Structured Query Language (SQL) developers, database administrators and analysts are responsible for installing, configuring, operating, and troubleshooting SQL servers, which are computer systems that hold and manage data and information structures.
Many employers require SQL professionals to have a four-year bachelor's degree in computer science or a related major. Employers may waive educational requirements for significant SQL server experience or other credentials, though it is not common.
Bachelor's Degree Programs in Computer Science
Computer science bachelor's degree programs teach students how to operate and troubleshoot computer systems, networks, databases, and operating systems. Students learn various programming languages and the functions of multiple computer interfaces. Coursework combines traditional classroom teaching with hands-on computer experience. Admission into these programs requires students to have a high school diploma or equivalent. Typical courses include:
- Data structures
- Programming languages
- Operating systems
- Graphical user interfaces
- Networking administration
- Artificial intelligence
Employment Outlook and Salary Information
The field of database administrators, which includes SQL developers, is expected to grow 11% from 2014 to 2024, according to the U.S. Bureau of Labor Statistics (BLS, www.bls.gov). It should be noted, however, that this faster-than-average rate could be slowed by software that increases productivity of database administrators. In May 2015, the BLS listed the median earnings for database administrators at $81,710.
Voluntary SQL Server certification from Microsoft can demonstrate proficiency in data recovery and safety, database development and server error reporting. SQL professionals can seek Microsoft Certified IT Professional (MCITP) or Microsoft Certified Technology Specialist (MCTS) certification. Each demonstrates proficiency in a number of SQL-based practices. Certifications are also offered for SQL 2005 and SQL 2008. Both MCITPs and MCTSs must pass a comprehensive SQL Server exam; MCITPs typically have several years of database development and implementation experience prior to certification. SQL developers are not required to be licensed or certified.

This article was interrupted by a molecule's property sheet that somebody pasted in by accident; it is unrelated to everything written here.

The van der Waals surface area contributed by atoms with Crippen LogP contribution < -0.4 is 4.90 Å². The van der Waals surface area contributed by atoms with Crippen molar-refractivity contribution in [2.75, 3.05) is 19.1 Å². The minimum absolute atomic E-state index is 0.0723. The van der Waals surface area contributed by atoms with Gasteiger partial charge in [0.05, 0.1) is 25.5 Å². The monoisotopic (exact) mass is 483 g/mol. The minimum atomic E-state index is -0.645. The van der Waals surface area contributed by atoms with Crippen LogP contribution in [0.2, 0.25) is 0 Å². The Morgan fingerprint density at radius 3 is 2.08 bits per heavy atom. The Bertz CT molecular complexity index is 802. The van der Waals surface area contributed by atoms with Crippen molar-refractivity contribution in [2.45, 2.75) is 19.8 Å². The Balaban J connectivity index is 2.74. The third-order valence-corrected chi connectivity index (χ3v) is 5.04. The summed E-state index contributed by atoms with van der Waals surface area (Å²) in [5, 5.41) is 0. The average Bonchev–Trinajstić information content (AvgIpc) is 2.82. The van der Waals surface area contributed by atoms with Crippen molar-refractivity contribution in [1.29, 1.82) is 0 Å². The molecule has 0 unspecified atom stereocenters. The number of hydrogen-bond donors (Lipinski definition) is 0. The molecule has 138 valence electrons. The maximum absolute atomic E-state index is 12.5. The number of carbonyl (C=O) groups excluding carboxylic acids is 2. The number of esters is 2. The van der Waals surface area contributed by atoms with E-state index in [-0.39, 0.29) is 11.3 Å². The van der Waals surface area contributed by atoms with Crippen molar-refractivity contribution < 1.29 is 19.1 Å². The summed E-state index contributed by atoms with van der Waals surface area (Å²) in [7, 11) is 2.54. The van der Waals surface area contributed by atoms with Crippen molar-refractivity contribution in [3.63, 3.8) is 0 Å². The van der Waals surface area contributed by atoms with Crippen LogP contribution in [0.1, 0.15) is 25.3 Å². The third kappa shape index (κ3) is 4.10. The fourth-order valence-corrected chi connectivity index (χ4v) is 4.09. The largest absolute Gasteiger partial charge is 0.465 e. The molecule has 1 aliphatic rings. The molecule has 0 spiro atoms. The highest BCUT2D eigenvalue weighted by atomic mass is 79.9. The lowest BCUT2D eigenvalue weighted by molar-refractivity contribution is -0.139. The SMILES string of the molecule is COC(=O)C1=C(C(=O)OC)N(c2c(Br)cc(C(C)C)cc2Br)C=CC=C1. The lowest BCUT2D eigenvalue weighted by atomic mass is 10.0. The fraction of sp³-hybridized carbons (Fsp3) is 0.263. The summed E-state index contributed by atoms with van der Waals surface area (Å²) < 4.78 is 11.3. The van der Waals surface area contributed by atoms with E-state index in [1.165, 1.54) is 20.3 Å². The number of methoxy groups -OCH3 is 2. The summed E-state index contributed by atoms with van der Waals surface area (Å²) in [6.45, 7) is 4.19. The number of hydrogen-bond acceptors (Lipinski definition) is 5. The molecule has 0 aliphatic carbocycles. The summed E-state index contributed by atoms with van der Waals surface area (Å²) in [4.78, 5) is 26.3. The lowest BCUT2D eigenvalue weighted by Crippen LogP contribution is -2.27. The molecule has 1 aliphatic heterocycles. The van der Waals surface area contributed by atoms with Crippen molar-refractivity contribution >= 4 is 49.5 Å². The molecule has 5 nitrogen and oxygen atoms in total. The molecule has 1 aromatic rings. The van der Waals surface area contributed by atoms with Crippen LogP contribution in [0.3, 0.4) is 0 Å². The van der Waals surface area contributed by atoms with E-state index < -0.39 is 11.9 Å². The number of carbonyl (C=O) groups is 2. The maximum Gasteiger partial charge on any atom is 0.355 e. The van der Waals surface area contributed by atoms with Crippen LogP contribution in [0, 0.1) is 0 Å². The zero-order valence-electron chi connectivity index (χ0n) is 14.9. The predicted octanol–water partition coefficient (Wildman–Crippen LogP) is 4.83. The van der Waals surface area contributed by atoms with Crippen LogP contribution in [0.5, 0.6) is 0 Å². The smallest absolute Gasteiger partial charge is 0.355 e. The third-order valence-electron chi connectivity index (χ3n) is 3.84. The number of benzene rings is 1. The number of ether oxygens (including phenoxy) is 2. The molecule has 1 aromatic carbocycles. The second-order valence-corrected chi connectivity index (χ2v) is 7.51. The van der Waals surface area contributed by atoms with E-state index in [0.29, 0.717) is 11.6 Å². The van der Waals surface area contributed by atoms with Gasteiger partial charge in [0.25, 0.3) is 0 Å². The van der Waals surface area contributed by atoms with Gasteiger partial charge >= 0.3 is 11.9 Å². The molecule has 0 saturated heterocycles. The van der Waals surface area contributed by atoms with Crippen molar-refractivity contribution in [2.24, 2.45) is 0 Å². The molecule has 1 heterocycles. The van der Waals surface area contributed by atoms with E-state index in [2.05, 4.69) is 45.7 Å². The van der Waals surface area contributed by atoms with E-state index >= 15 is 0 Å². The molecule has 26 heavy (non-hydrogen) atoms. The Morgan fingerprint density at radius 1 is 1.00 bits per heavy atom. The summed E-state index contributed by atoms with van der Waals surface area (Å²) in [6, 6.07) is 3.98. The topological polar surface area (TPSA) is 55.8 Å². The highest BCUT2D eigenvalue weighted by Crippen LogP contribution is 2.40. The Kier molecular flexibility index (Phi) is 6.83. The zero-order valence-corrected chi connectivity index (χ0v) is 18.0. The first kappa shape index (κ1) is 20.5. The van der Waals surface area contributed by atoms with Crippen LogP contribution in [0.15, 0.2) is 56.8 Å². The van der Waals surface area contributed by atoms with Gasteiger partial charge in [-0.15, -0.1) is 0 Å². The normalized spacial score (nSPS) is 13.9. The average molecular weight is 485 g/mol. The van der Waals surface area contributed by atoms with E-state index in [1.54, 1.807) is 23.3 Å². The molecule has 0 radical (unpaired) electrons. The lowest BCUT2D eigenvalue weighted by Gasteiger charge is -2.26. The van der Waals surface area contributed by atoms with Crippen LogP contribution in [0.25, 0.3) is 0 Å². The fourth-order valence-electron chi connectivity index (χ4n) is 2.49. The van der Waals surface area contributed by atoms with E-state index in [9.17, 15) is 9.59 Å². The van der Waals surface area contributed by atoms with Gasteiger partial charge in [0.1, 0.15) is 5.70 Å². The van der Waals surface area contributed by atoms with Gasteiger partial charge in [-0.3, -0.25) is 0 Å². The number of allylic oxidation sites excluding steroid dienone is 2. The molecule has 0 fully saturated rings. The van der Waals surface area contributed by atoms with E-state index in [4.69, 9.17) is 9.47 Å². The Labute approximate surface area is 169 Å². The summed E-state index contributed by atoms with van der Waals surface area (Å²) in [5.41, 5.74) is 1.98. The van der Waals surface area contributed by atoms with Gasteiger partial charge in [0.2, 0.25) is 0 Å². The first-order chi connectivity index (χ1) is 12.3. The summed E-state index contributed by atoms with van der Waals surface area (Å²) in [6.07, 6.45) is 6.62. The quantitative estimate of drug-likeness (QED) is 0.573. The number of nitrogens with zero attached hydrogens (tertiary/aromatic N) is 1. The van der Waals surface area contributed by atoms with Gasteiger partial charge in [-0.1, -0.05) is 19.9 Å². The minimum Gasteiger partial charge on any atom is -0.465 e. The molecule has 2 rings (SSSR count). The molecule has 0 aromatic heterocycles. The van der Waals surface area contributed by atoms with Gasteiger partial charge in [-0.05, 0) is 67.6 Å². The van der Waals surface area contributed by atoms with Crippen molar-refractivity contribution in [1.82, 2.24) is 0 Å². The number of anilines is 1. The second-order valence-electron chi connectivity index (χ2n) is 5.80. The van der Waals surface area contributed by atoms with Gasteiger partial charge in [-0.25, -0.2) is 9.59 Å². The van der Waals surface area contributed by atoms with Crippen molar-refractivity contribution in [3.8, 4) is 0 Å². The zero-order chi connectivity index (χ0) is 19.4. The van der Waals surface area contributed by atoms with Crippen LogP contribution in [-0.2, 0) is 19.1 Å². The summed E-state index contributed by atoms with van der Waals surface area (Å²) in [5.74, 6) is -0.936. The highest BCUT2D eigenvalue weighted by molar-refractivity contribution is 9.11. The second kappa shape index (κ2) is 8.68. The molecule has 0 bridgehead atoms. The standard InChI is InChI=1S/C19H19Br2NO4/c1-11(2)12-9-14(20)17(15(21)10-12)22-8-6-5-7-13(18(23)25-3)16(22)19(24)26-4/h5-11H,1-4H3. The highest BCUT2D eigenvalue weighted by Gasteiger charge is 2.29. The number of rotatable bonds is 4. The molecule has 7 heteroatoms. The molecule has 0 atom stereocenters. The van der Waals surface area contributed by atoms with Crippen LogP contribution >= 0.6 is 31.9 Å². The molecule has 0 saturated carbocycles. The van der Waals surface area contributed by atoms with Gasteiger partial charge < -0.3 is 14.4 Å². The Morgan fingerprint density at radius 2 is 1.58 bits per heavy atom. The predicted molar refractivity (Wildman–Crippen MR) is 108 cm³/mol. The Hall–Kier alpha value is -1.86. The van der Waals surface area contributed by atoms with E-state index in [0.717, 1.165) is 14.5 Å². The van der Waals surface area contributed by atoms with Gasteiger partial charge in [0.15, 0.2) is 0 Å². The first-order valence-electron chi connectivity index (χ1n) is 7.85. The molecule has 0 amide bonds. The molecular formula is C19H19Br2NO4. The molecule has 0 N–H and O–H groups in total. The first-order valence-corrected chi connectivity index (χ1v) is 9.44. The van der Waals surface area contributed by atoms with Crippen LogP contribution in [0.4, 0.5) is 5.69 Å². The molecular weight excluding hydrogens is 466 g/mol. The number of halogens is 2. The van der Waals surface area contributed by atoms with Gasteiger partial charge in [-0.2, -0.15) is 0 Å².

Professional requirements for SQL developers include 3-5 years of work experience. Senior positions may require 7 or more years of experience. Entry-level SQL professionals can gain experience by learning more about SQL Servers and pursuing short-term, freelance database administration and computer programming opportunities.
The Professional Association for SQL Server (PASS) offers workshops, seminars and training opportunities for SQL professionals. Workshops and conferences are held in various cities throughout the country, as well as online and in several international locations. PASS even offers free one-day training seminars for SQL developers and administrators. PASS also offers career and networking opportunities. The organization maintains a list of SQL Server-related blogs and newsletters, as well as online forums. Technical articles and newsletters are also available, including an archived list of newsletters dating back to 2007.
Most employers looking for SQL developers, database administrators and analysts are looking for students who hold a bachelor's degree in computer sciences and real-world experience working with databases and servers.